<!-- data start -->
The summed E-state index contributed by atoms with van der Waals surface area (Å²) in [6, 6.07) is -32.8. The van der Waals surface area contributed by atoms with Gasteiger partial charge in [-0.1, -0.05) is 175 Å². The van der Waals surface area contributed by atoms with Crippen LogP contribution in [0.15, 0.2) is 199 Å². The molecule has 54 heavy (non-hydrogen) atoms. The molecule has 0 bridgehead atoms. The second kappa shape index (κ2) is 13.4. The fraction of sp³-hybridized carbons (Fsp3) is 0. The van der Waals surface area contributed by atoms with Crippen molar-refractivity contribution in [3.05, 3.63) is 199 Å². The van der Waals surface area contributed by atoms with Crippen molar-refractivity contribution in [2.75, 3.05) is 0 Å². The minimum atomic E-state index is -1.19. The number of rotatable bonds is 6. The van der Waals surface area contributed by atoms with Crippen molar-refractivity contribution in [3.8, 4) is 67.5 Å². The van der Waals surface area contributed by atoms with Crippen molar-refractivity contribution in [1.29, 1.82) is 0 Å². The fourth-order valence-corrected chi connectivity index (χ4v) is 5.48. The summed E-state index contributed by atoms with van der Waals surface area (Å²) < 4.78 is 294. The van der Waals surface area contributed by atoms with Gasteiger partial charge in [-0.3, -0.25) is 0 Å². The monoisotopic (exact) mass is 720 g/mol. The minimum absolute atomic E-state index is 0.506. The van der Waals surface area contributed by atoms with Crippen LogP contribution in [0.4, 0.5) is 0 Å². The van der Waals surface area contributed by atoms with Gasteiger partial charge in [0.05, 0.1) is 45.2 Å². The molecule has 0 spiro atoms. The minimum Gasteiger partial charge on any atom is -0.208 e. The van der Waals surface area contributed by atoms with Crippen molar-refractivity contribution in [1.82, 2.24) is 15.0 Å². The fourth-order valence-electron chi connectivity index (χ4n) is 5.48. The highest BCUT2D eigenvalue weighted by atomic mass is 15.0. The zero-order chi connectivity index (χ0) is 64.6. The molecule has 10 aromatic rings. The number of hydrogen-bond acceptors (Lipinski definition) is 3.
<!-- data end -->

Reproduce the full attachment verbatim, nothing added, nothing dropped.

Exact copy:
The summed E-state index contributed by atoms with van der Waals surface area (Å²) in [6, 6.07) is -32.8. The van der Waals surface area contributed by atoms with Gasteiger partial charge in [-0.1, -0.05) is 175 Å². The van der Waals surface area contributed by atoms with Crippen LogP contribution in [0.15, 0.2) is 199 Å². The molecule has 54 heavy (non-hydrogen) atoms. The molecule has 0 bridgehead atoms. The second kappa shape index (κ2) is 13.4. The fraction of sp³-hybridized carbons (Fsp3) is 0. The van der Waals surface area contributed by atoms with Crippen molar-refractivity contribution in [3.05, 3.63) is 199 Å². The van der Waals surface area contributed by atoms with Crippen molar-refractivity contribution in [2.75, 3.05) is 0 Å². The minimum atomic E-state index is -1.19. The number of rotatable bonds is 6. The van der Waals surface area contributed by atoms with Crippen molar-refractivity contribution in [3.8, 4) is 67.5 Å². The van der Waals surface area contributed by atoms with Crippen molar-refractivity contribution in [1.29, 1.82) is 0 Å². The fourth-order valence-corrected chi connectivity index (χ4v) is 5.48. The summed E-state index contributed by atoms with van der Waals surface area (Å²) < 4.78 is 294. The van der Waals surface area contributed by atoms with Gasteiger partial charge in [-0.3, -0.25) is 0 Å². The monoisotopic (exact) mass is 720 g/mol. The minimum absolute atomic E-state index is 0.506. The van der Waals surface area contributed by atoms with Crippen LogP contribution in [0.4, 0.5) is 0 Å². The van der Waals surface area contributed by atoms with Gasteiger partial charge in [0.05, 0.1) is 45.2 Å². The molecule has 0 spiro atoms. The minimum Gasteiger partial charge on any atom is -0.208 e. The van der Waals surface area contributed by atoms with Crippen molar-refractivity contribution in [1.82, 2.24) is 15.0 Å². The fourth-order valence-electron chi connectivity index (χ4n) is 5.48. The highest BCUT2D eigenvalue weighted by atomic mass is 15.0. The zero-order chi connectivity index (χ0) is 64.6. The molecule has 10 aromatic rings. The number of hydrogen-bond acceptors (Lipinski definition) is 3.